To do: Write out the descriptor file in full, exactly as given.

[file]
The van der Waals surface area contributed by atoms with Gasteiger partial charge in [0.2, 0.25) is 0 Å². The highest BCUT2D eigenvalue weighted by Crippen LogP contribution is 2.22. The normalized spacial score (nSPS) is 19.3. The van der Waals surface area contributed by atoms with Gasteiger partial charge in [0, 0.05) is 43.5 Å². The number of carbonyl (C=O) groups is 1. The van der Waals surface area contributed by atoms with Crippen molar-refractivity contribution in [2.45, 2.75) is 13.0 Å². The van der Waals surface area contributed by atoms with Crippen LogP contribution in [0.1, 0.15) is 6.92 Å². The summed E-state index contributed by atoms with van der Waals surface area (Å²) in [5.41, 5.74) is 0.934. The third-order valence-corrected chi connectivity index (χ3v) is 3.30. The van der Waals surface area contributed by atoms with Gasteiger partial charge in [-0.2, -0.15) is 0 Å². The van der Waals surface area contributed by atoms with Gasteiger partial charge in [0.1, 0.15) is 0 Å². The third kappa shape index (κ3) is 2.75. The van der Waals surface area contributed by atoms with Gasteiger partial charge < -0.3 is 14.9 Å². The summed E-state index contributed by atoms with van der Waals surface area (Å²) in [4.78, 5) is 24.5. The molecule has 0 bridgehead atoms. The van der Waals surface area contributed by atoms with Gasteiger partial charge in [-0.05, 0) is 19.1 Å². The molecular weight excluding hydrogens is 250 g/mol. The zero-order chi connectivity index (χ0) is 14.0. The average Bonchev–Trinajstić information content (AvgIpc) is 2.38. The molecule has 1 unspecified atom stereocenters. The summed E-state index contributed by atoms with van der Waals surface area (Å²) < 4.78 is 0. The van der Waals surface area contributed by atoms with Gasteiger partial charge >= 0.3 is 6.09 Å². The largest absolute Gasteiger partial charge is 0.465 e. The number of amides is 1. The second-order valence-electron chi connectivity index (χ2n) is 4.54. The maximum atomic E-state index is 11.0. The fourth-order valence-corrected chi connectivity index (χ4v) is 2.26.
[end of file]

The van der Waals surface area contributed by atoms with Gasteiger partial charge in [0.2, 0.25) is 0 Å². The highest BCUT2D eigenvalue weighted by Crippen LogP contribution is 2.22. The normalized spacial score (nSPS) is 19.3. The van der Waals surface area contributed by atoms with Gasteiger partial charge in [0, 0.05) is 43.5 Å². The number of carbonyl (C=O) groups is 1. The van der Waals surface area contributed by atoms with Crippen molar-refractivity contribution in [2.45, 2.75) is 13.0 Å². The van der Waals surface area contributed by atoms with Crippen LogP contribution in [0.1, 0.15) is 6.92 Å². The summed E-state index contributed by atoms with van der Waals surface area (Å²) in [5.41, 5.74) is 0.934. The third-order valence-corrected chi connectivity index (χ3v) is 3.30. The van der Waals surface area contributed by atoms with Gasteiger partial charge in [-0.2, -0.15) is 0 Å². The van der Waals surface area contributed by atoms with Gasteiger partial charge in [0.1, 0.15) is 0 Å². The third kappa shape index (κ3) is 2.75. The van der Waals surface area contributed by atoms with Gasteiger partial charge < -0.3 is 14.9 Å². The summed E-state index contributed by atoms with van der Waals surface area (Å²) in [4.78, 5) is 24.5. The molecule has 0 bridgehead atoms. The van der Waals surface area contributed by atoms with Gasteiger partial charge in [-0.05, 0) is 19.1 Å². The molecular weight excluding hydrogens is 250 g/mol. The zero-order chi connectivity index (χ0) is 14.0. The average Bonchev–Trinajstić information content (AvgIpc) is 2.38. The molecule has 1 unspecified atom stereocenters. The summed E-state index contributed by atoms with van der Waals surface area (Å²) < 4.78 is 0. The van der Waals surface area contributed by atoms with Gasteiger partial charge >= 0.3 is 6.09 Å². The largest absolute Gasteiger partial charge is 0.465 e. The number of amides is 1. The second-order valence-electron chi connectivity index (χ2n) is 4.54. The maximum atomic E-state index is 11.0. The fourth-order valence-corrected chi connectivity index (χ4v) is 2.26.